While the Morgan Dollar was struck over a period of 40 years and became one of the most popular silver dollars struck by the U.S. Mint, it took Congress overriding a presidential veto to bring the design to life.
On October 10, 1978, President Jimmy Carter authorized production of dollar coins displaying Susan B. Anthony’s portrait. When the coin was struck just months later, Anthony became the first female American citizen to appear on our coinage, adding to her extensive list of achievements.
Today, Rare Collectibles TV celebrates the birthday of Robert Scot, the first Chief Engraver of the United States Mint. For over thirty years, Scot’s work defined American coinage, laying the foundation for future coin engravers to follow.
Introduced to the United States in 1921, the Peace Silver Dollar ushered in a new era of hope at a time when the world so desperately needed it. The Peace Dollar is today remembered as one of the most iconic coins in history, and the issue that stands above all others is the 1922 edition in high relief.
When it comes to American numismatics, there is no shortage of fascinating history behind the creations of the US Mint. There is, however, one particular coin that tells a story like no other coin ever produced: the Trade Dollar.
Today we celebrate the birthday of one of the most legendary coin designers in United States history: Anthony de Francisci. As his 1921 Peace Silver Dollar design was the very last of the Renaissance of American coinage, De Francisci is considered to have left a profound impact on our country’s coins.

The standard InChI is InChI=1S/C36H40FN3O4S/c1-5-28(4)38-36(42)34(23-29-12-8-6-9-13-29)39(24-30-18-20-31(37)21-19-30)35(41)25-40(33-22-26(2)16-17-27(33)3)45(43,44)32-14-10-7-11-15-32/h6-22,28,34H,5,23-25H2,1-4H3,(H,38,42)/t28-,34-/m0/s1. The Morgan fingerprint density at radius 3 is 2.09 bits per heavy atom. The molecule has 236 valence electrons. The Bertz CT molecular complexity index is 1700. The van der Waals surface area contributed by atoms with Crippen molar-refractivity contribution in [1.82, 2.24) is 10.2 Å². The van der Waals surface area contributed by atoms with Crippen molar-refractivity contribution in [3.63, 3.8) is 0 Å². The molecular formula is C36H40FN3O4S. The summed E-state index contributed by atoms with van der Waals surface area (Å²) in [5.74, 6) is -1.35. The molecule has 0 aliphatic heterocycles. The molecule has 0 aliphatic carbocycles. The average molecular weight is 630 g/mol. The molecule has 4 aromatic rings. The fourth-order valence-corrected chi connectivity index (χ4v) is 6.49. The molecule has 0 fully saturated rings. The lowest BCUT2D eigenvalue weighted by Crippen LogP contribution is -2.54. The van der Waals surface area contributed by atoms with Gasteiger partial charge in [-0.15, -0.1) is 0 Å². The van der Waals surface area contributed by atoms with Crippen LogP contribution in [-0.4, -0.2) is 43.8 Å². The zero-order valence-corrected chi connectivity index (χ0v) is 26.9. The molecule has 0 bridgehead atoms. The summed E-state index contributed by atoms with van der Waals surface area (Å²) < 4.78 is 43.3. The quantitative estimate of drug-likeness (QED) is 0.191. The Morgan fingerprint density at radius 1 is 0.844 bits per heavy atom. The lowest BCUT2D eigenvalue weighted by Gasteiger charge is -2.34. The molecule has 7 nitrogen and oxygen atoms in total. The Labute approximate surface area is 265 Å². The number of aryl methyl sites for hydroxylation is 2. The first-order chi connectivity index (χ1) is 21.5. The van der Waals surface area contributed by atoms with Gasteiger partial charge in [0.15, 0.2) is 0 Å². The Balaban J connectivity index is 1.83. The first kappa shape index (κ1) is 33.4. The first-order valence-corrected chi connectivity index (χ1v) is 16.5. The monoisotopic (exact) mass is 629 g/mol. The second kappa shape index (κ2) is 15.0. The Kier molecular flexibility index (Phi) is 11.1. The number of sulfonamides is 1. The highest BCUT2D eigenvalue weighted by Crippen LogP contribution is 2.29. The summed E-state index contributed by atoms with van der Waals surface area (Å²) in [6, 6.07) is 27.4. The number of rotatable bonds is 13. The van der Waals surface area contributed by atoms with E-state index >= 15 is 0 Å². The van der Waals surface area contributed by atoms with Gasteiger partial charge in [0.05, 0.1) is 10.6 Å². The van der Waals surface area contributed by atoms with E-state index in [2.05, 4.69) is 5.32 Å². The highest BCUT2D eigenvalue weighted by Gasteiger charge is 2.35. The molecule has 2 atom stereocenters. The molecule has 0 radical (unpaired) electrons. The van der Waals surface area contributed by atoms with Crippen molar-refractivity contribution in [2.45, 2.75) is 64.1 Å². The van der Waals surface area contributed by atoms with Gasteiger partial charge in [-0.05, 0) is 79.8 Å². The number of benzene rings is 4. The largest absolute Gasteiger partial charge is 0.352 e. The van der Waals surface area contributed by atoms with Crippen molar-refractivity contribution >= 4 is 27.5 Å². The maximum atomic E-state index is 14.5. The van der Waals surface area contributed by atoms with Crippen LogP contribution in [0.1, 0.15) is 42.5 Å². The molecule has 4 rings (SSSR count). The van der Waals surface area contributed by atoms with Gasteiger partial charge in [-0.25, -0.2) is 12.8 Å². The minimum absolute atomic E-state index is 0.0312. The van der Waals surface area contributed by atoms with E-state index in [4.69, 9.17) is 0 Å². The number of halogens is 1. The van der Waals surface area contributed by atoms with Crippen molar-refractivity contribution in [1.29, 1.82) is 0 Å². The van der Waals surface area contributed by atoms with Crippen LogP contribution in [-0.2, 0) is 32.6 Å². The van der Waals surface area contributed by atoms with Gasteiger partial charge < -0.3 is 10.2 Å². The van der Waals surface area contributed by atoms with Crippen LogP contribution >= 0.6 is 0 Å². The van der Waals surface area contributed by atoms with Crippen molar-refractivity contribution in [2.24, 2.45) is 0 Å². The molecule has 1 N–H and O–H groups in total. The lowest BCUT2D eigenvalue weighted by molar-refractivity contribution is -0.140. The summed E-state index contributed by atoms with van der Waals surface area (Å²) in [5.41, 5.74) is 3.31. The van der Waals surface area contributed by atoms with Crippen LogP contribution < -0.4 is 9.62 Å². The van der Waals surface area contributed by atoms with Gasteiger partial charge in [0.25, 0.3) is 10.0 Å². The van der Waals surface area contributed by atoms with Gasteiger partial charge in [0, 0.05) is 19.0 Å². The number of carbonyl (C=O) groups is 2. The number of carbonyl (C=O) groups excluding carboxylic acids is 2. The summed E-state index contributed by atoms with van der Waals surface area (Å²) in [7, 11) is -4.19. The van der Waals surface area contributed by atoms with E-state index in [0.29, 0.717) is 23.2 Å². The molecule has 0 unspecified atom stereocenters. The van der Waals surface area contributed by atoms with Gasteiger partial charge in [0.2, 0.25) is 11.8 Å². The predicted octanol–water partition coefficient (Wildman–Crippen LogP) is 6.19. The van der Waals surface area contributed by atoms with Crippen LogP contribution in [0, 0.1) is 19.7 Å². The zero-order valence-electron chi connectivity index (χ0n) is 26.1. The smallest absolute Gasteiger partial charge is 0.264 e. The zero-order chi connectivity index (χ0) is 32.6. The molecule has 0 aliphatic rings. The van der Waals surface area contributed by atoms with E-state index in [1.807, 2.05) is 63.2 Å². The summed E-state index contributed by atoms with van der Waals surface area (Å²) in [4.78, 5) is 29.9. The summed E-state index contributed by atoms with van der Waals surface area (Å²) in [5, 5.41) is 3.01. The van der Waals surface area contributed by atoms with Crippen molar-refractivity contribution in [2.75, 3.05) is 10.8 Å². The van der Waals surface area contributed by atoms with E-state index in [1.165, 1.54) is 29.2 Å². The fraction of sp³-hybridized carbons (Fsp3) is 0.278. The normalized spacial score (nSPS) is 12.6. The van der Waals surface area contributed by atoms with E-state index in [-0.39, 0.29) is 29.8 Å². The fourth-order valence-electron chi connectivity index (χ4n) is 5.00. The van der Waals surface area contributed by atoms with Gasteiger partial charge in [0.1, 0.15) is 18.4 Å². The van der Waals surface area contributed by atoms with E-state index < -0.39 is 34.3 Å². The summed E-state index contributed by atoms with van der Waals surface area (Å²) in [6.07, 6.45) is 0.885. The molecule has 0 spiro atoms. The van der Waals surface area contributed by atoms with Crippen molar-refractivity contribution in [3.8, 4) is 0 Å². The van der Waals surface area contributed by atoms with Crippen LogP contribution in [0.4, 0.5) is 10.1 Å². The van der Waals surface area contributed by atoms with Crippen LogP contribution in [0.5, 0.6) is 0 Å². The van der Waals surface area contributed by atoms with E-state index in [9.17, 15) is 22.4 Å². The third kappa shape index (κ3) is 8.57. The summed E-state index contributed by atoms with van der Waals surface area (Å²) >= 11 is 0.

Released just before America’s 203rd anniversary of becoming a nation, the Susan B. Anthony Dollar entered circulation on July 2, 1979. While the Eisenhower Dollar had been struck since 1971, its large size made it cumbersome to carry around. A study done by the Treasury Department showed that a smaller dollar coin replacing half of the paper dollars produced could save over $19 million in production costs. With all that in mind, the U.S. Mint went to work.
Within 20 minutes, the brand-new 2021 Morgan Dollars with New Orleans and Carson City privy marks sold out from the U.S. Mint’s website.
On April 23rd, 1918, Congress enacted the Pittman Act, which oversaw the melting of nearly half of every Morgan Dollar ever struck. To this day, this remains one of the largest mass melts of coinage conducted by the U.S. Mint in history. To this number in perspective, if each of the 270,232,722 Morgan Dollars melted during this act were stacked on top of each other, they would form a tower over 400 miles high. Why was such a large portion of the Morgan Dollar series destroyed in this manner? Like other coin melts, the answer lies with the current events of the time.
An historic copper-version of the Flowing Hair Silver Dollar, dated 1794, was sold for $840,000 on Friday, April 23, shocking the previous owner.